Verdict In For Proud Boys Charged With January 6 Seditious Conspiracy
WASHINGTON, DC - DECEMBER 12: Enrique Tarrio, leader of the Proud Boys (L) and Joe Biggs (R) gather outside of Harry's bar during a protest on December 12, 2020 in Washington, DC.
Stephanie Keith/Getty Images

After six days of deliberation, a jury in Washington, D.C., has convicted four out of five Proud Boy defendants of seditious conspiracy in relation to the Jan. 6 riot at the United States Capitol. 

The men convicted of the rare charge are Enrique Tarrio, the former chairman of the Proud Boys, and other chapter leaders Ethan Nordean, Joseph Biggs, and Zachary Rehl. Dominic Pezzola, a member of the Proud Boys from Rochester, New York, bypassed a conviction on seditious conspiracy for now, but was hit lesser convictions. 

“The jury agrees that the government has proved the existence of a seditious conspiracy,” POLITICO’s Kyle Cheney reported Thursday morning, adding that Tarrio, Nordean, Biggs, and Rehl were found guilty of the rare charge, which carries up to 20 years behind bars. 

“All defendants but PEZZOLA also guilty of conspiracy to obstruct Congress,” Cheney reported. “Jury appears deadlocked on Pezzola for both of first two counts. However ALL defendants, including PEZZOLA, guilty of actual obstruction of Congress.”

All five defendants were also convicted of obstruction of an official proceeding, conspiracy to prevent Congress or federal officers from discharging duties, interference with law enforcement during a civil disorder, and destruction of government property.

The only defendant who was accused of violence on January 6 was Pezzola, a member of the Proud Boys from Rochester, New York. He apparently used a riot shield that belonged to an officer to break a window pane on the western front of the U.S. Capitol. Pezzola was arrested way back in January of 2021, and had remained in jail since.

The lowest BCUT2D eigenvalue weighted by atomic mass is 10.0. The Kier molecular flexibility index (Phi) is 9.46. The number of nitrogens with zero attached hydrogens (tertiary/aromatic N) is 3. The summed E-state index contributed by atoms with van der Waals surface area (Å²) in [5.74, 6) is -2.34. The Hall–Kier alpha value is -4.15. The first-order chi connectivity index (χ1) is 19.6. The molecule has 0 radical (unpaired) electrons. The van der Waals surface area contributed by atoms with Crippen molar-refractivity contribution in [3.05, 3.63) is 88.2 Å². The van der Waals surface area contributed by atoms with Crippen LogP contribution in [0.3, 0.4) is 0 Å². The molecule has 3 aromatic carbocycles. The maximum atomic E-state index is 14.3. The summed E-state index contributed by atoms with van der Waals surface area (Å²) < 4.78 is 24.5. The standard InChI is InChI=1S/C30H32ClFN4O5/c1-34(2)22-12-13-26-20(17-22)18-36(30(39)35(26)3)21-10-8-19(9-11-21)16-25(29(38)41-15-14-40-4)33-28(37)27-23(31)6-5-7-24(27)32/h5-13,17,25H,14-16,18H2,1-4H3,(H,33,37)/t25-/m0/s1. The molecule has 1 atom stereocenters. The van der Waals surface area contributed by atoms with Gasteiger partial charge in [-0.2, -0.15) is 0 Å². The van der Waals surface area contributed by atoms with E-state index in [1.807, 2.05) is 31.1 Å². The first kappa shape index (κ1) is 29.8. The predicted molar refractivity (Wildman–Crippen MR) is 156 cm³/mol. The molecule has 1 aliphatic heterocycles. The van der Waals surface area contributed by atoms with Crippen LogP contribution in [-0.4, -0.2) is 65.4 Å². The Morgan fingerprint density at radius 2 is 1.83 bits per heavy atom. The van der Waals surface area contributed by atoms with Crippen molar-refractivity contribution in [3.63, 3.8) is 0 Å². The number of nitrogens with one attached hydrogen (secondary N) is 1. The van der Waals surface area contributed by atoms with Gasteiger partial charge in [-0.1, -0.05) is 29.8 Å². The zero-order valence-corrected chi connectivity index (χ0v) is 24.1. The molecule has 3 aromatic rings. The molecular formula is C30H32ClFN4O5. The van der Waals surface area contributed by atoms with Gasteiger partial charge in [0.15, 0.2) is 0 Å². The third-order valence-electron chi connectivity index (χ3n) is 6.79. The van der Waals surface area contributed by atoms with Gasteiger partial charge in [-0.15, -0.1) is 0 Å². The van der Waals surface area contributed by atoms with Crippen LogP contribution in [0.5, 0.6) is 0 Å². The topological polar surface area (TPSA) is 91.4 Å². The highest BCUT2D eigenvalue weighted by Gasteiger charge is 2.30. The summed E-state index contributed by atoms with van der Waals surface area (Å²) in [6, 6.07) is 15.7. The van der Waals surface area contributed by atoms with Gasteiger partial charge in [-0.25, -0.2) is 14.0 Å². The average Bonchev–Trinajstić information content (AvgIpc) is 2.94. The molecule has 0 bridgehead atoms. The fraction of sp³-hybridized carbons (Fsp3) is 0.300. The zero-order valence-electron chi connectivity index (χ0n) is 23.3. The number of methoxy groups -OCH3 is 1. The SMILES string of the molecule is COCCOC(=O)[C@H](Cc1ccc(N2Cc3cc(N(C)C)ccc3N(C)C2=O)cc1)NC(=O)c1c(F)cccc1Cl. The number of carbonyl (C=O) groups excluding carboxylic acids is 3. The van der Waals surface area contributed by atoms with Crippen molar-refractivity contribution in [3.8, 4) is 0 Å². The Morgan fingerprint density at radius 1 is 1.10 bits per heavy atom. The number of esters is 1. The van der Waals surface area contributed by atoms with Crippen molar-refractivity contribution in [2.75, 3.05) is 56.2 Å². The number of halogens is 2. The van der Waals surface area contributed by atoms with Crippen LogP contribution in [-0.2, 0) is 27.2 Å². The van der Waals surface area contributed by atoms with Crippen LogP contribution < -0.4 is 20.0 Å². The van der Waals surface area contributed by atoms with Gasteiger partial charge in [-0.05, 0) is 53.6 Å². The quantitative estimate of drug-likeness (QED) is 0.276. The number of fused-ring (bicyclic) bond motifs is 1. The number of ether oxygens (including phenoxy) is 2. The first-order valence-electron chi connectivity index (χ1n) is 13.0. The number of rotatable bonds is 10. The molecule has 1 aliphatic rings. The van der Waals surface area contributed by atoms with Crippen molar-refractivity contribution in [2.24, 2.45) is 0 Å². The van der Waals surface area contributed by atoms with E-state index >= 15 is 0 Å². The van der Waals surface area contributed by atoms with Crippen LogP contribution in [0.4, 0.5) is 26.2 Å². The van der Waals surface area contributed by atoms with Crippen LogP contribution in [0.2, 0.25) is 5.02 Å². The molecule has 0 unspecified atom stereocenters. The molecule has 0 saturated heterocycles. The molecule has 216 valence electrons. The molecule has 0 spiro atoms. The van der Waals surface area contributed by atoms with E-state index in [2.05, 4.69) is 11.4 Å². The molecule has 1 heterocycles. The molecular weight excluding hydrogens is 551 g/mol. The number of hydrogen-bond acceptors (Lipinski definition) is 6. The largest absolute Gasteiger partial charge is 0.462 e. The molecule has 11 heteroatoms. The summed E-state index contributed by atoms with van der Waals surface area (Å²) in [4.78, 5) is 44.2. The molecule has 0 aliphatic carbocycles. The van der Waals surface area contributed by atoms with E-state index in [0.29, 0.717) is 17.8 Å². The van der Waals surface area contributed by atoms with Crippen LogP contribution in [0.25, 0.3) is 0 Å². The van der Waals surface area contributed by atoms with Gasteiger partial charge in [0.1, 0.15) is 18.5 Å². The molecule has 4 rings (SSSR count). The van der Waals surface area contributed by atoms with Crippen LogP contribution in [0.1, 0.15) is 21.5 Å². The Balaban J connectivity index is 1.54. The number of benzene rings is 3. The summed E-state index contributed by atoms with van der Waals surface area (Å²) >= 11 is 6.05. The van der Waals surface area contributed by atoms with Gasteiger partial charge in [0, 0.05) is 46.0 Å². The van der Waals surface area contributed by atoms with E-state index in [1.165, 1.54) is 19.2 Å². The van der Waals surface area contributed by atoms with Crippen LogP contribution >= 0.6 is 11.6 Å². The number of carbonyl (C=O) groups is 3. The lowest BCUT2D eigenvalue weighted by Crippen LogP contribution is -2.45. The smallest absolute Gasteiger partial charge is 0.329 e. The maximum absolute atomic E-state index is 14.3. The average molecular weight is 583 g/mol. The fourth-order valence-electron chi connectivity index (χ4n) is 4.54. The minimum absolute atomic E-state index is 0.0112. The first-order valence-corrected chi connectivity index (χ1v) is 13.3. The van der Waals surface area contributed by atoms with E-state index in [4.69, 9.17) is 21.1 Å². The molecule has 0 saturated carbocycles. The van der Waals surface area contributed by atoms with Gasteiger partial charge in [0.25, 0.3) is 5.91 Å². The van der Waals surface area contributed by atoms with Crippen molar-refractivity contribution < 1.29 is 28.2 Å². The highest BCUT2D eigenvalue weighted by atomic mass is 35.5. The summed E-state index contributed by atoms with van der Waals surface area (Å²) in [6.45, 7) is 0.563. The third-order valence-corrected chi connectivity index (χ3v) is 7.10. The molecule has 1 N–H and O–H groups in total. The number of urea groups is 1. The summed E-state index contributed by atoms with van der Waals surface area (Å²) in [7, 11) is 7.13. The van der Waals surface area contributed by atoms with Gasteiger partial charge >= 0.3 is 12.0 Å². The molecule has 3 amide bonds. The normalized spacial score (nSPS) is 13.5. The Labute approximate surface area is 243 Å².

Tarrio, who has received the most attention from the mainstream media in this case, was not in Washington, D.C., on the day of the breach. During the trial, the prosecution cited mostly private and some public messages from Tarrio that they said showed the former leader taking credit for the riot. In one message, for example, Tarrio wrote, “Make no mistake … we did this.”

The government also brought up a document outlining a Capitol takeover that was sent to Tarrio on Telegram called “1776 Returns.” Tarrio did not directly respond to the sent document, and claims he never even saw it, let alone opened it up. 

From jail, Tarrio on April 25 commented on the speech issue that was a large part of this trial. Speaking in general terms, Tarrio said the government is trying to “manipulate” how people speak to each other privately. 

“What they’re trying to do, what people are trying to do – and this is in general, I’m speaking in general – is manipulate how we talk to each other in the locker room,” the former Proud Boy leader said in a Twitter Spaces event. “And it’s not fair […] It’s just not right. It’s not the Justice system that you grew up in civics class learning about.” 

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